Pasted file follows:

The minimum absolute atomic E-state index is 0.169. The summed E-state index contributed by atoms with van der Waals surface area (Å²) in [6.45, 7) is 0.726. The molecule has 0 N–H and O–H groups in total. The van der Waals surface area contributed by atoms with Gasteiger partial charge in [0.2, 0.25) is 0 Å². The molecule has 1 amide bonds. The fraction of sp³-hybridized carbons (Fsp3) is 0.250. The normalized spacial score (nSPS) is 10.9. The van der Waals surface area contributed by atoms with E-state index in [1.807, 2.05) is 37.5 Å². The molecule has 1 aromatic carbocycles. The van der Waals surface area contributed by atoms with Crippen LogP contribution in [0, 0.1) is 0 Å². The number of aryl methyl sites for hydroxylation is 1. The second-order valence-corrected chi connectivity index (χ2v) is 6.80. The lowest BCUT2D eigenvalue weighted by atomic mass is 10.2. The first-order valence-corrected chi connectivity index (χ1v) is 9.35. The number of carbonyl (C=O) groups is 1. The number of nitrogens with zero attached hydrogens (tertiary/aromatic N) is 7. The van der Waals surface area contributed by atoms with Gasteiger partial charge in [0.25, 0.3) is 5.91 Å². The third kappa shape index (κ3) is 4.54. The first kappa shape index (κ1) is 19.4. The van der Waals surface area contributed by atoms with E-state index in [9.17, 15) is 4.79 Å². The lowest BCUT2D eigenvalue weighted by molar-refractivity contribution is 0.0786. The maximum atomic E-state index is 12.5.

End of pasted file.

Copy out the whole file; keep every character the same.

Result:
The minimum absolute atomic E-state index is 0.169. The summed E-state index contributed by atoms with van der Waals surface area (Å²) in [6.45, 7) is 0.726. The molecule has 0 N–H and O–H groups in total. The van der Waals surface area contributed by atoms with Gasteiger partial charge in [0.2, 0.25) is 0 Å². The molecule has 1 amide bonds. The fraction of sp³-hybridized carbons (Fsp3) is 0.250. The normalized spacial score (nSPS) is 10.9. The van der Waals surface area contributed by atoms with E-state index in [1.807, 2.05) is 37.5 Å². The molecule has 1 aromatic carbocycles. The van der Waals surface area contributed by atoms with Crippen LogP contribution in [0, 0.1) is 0 Å². The number of aryl methyl sites for hydroxylation is 1. The second-order valence-corrected chi connectivity index (χ2v) is 6.80. The lowest BCUT2D eigenvalue weighted by atomic mass is 10.2. The first-order valence-corrected chi connectivity index (χ1v) is 9.35. The number of carbonyl (C=O) groups is 1. The number of nitrogens with zero attached hydrogens (tertiary/aromatic N) is 7. The van der Waals surface area contributed by atoms with Gasteiger partial charge in [0.25, 0.3) is 5.91 Å². The third kappa shape index (κ3) is 4.54. The first kappa shape index (κ1) is 19.4. The van der Waals surface area contributed by atoms with E-state index in [9.17, 15) is 4.79 Å². The lowest BCUT2D eigenvalue weighted by molar-refractivity contribution is 0.0786. The maximum atomic E-state index is 12.5.